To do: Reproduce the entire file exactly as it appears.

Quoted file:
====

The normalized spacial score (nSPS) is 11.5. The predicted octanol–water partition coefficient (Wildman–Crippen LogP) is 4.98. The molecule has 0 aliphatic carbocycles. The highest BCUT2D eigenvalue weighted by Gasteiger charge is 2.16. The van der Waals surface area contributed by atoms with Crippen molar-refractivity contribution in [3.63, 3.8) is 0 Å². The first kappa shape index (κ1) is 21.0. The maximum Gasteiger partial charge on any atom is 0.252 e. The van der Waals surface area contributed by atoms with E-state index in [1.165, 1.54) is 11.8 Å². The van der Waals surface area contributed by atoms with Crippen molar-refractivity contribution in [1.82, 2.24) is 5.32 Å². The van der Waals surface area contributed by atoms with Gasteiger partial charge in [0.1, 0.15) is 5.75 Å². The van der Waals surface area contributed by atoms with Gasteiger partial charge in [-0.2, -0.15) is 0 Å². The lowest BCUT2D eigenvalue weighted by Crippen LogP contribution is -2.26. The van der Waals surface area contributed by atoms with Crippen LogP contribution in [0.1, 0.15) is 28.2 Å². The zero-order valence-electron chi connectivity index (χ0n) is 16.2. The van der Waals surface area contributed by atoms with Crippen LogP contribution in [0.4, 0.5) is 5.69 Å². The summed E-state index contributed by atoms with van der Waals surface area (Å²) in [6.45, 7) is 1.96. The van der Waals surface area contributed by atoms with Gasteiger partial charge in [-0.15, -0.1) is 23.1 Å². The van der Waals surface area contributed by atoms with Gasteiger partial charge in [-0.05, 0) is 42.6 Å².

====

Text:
The normalized spacial score (nSPS) is 11.5. The predicted octanol–water partition coefficient (Wildman–Crippen LogP) is 4.98. The molecule has 0 aliphatic carbocycles. The highest BCUT2D eigenvalue weighted by Gasteiger charge is 2.16. The van der Waals surface area contributed by atoms with Crippen molar-refractivity contribution in [3.63, 3.8) is 0 Å². The first kappa shape index (κ1) is 21.0. The maximum Gasteiger partial charge on any atom is 0.252 e. The van der Waals surface area contributed by atoms with E-state index in [1.165, 1.54) is 11.8 Å². The van der Waals surface area contributed by atoms with Crippen molar-refractivity contribution in [1.82, 2.24) is 5.32 Å². The van der Waals surface area contributed by atoms with Gasteiger partial charge in [0.1, 0.15) is 5.75 Å². The van der Waals surface area contributed by atoms with Gasteiger partial charge in [-0.2, -0.15) is 0 Å². The lowest BCUT2D eigenvalue weighted by Crippen LogP contribution is -2.26. The van der Waals surface area contributed by atoms with Crippen LogP contribution in [0.1, 0.15) is 28.2 Å². The zero-order valence-electron chi connectivity index (χ0n) is 16.2. The van der Waals surface area contributed by atoms with Crippen LogP contribution in [0.4, 0.5) is 5.69 Å². The summed E-state index contributed by atoms with van der Waals surface area (Å²) in [6.45, 7) is 1.96. The van der Waals surface area contributed by atoms with Gasteiger partial charge in [-0.15, -0.1) is 23.1 Å². The van der Waals surface area contributed by atoms with Gasteiger partial charge in [-0.05, 0) is 42.6 Å².